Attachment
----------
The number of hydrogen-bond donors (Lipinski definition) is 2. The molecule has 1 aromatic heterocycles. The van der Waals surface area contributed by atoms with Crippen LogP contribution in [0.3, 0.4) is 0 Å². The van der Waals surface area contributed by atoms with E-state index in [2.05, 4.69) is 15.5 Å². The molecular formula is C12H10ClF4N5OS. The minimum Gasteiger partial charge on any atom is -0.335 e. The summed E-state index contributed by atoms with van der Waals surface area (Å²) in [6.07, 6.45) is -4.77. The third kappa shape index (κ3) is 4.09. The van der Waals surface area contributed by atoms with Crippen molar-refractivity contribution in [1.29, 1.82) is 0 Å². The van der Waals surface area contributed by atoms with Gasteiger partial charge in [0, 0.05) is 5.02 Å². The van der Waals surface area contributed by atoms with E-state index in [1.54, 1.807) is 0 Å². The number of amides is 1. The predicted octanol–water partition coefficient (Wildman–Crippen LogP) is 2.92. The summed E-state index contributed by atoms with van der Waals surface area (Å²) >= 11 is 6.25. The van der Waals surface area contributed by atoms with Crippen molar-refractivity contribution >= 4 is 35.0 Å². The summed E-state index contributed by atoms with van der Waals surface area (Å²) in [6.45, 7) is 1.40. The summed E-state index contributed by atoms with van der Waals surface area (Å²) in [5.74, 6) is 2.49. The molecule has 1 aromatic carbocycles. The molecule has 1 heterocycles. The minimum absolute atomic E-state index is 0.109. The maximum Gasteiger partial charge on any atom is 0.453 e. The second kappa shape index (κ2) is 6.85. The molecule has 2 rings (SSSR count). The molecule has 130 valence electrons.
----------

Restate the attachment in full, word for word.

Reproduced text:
The number of hydrogen-bond donors (Lipinski definition) is 2. The molecule has 1 aromatic heterocycles. The van der Waals surface area contributed by atoms with Crippen LogP contribution in [0.3, 0.4) is 0 Å². The van der Waals surface area contributed by atoms with E-state index in [2.05, 4.69) is 15.5 Å². The molecular formula is C12H10ClF4N5OS. The minimum Gasteiger partial charge on any atom is -0.335 e. The summed E-state index contributed by atoms with van der Waals surface area (Å²) in [6.07, 6.45) is -4.77. The third kappa shape index (κ3) is 4.09. The van der Waals surface area contributed by atoms with Crippen molar-refractivity contribution in [1.29, 1.82) is 0 Å². The van der Waals surface area contributed by atoms with Gasteiger partial charge in [0, 0.05) is 5.02 Å². The van der Waals surface area contributed by atoms with E-state index in [1.54, 1.807) is 0 Å². The number of amides is 1. The predicted octanol–water partition coefficient (Wildman–Crippen LogP) is 2.92. The summed E-state index contributed by atoms with van der Waals surface area (Å²) >= 11 is 6.25. The van der Waals surface area contributed by atoms with Crippen molar-refractivity contribution >= 4 is 35.0 Å². The summed E-state index contributed by atoms with van der Waals surface area (Å²) in [6.45, 7) is 1.40. The summed E-state index contributed by atoms with van der Waals surface area (Å²) in [5.74, 6) is 2.49. The molecule has 1 aromatic carbocycles. The molecule has 1 heterocycles. The minimum absolute atomic E-state index is 0.109. The maximum Gasteiger partial charge on any atom is 0.453 e. The second kappa shape index (κ2) is 6.85. The molecule has 2 rings (SSSR count). The molecule has 130 valence electrons.